The oil bath experiments of Couder and Fort have been able to reproduce various "pilot wave like" quantum behavior on a macroscopic scale. Particularly striking is the fact that the double-slit interference behavior could be reproduced. Immediately one wonders about the possibility of realizing entanglement phenomena using these oil bath experiments. The article linked to above contains a quote that it is impossible to realize entanglement phenomena in this sort of experiment because a higher dimensional system would be needed to exhibit these phenomena.
Question: Is it theoretically impossible to realize entanglement-like phenomena (e.g. non-local behavior or violation of some sort of Bell inequality) using a Couder-Fort experiment? What are the details of this impossibility claim?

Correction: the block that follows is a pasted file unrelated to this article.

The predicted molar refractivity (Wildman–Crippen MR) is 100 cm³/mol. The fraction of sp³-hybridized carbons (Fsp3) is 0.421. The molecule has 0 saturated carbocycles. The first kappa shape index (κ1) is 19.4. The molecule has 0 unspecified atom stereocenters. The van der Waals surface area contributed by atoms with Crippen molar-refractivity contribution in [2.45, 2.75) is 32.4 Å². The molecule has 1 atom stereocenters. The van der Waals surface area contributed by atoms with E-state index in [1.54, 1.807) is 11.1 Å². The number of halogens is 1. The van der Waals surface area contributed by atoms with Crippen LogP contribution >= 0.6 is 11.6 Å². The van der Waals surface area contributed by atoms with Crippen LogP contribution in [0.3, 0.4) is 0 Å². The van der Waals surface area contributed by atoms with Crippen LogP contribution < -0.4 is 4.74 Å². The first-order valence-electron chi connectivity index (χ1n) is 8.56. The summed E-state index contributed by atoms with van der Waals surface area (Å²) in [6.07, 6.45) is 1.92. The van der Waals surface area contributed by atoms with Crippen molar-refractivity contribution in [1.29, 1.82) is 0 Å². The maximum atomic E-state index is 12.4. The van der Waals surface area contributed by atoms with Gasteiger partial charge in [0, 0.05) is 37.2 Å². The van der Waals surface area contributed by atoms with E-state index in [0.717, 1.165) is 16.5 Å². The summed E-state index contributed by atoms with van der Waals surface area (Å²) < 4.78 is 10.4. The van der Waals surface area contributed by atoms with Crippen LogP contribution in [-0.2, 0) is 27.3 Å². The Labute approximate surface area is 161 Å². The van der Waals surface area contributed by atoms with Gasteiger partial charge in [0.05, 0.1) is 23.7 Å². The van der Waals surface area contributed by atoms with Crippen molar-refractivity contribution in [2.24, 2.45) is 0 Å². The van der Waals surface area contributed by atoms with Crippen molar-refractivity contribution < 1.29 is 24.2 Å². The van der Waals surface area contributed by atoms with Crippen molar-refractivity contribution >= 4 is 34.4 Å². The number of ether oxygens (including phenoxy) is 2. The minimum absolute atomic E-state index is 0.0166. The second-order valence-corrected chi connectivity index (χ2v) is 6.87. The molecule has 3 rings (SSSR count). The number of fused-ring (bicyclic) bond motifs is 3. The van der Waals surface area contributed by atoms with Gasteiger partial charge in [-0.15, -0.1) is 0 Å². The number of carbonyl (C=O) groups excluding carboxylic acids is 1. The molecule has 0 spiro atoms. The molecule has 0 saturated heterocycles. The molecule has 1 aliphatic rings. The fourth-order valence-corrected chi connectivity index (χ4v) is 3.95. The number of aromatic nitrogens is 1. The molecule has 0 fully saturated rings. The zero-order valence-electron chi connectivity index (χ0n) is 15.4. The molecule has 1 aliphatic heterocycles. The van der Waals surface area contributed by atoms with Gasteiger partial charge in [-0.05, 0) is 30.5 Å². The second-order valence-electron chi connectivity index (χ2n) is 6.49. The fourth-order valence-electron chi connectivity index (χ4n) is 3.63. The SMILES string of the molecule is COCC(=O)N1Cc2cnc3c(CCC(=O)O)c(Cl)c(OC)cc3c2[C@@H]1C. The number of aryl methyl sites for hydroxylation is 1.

Note that a recent paper further reinforces the claim that the oil bath experiments are closely analogous to quantum mechanics. Violation of Bell inequalities does not appear in this paper, though.
EDIT: To clear up any misunderstanding, I am trying hard here not to make the ridiculous claim that a classical system should violate the Bell inequalities. I am aware that looking at the phase space of a classical system as an underlying space we can only get classical correlations and these must obey the Bell inequalities. I suppose the sharper question I should ask is the following:
Refined Question: Where does the mathematical analogy between the DeBroglie-Bohm pilot wave theory and the mathematical model of the oil bath experiment break down?
If the analogy is perfect, then we should be able to interpret the oil bath experiment mathematically as a non-local hidden variable theory. Such a theory should violate some sort of analogue of Bell's theorem, shouldn't it? The original Bell inequality was perfectly equivalent to an inequality in classical probability, and so I don't see how this is exclusively tied to the dimension of the phase space.